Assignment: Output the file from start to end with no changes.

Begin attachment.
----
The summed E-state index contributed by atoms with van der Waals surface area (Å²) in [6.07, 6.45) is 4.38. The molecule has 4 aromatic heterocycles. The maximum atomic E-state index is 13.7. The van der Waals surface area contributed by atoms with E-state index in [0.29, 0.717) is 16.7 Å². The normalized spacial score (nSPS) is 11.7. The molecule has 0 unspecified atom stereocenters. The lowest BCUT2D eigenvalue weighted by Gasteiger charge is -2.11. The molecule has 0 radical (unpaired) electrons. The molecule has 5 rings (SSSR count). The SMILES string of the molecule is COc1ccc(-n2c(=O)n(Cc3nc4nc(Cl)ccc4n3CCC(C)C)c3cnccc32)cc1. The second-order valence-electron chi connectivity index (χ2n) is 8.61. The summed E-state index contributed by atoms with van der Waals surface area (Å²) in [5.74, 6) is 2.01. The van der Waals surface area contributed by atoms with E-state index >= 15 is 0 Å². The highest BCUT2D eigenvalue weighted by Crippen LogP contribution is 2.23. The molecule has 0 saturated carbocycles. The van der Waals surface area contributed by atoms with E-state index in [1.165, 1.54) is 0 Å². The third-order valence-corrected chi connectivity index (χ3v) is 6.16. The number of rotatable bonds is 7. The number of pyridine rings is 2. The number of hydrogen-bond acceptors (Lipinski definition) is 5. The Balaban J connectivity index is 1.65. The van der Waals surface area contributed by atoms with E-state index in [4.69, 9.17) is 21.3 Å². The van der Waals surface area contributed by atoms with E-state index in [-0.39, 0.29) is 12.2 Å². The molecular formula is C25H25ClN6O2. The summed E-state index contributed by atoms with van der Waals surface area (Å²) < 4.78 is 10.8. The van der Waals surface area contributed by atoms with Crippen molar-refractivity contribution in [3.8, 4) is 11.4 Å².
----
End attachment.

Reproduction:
The summed E-state index contributed by atoms with van der Waals surface area (Å²) in [6.07, 6.45) is 4.38. The molecule has 4 aromatic heterocycles. The maximum atomic E-state index is 13.7. The van der Waals surface area contributed by atoms with E-state index in [0.29, 0.717) is 16.7 Å². The normalized spacial score (nSPS) is 11.7. The molecule has 0 unspecified atom stereocenters. The lowest BCUT2D eigenvalue weighted by Gasteiger charge is -2.11. The molecule has 0 radical (unpaired) electrons. The molecule has 5 rings (SSSR count). The SMILES string of the molecule is COc1ccc(-n2c(=O)n(Cc3nc4nc(Cl)ccc4n3CCC(C)C)c3cnccc32)cc1. The second-order valence-electron chi connectivity index (χ2n) is 8.61. The summed E-state index contributed by atoms with van der Waals surface area (Å²) in [5.74, 6) is 2.01. The van der Waals surface area contributed by atoms with E-state index >= 15 is 0 Å². The highest BCUT2D eigenvalue weighted by Crippen LogP contribution is 2.23. The molecule has 0 saturated carbocycles. The van der Waals surface area contributed by atoms with E-state index in [1.165, 1.54) is 0 Å². The third-order valence-corrected chi connectivity index (χ3v) is 6.16. The number of rotatable bonds is 7. The number of pyridine rings is 2. The number of hydrogen-bond acceptors (Lipinski definition) is 5. The Balaban J connectivity index is 1.65. The van der Waals surface area contributed by atoms with E-state index in [4.69, 9.17) is 21.3 Å². The van der Waals surface area contributed by atoms with E-state index in [-0.39, 0.29) is 12.2 Å². The molecular formula is C25H25ClN6O2. The summed E-state index contributed by atoms with van der Waals surface area (Å²) < 4.78 is 10.8. The van der Waals surface area contributed by atoms with Crippen molar-refractivity contribution in [3.8, 4) is 11.4 Å².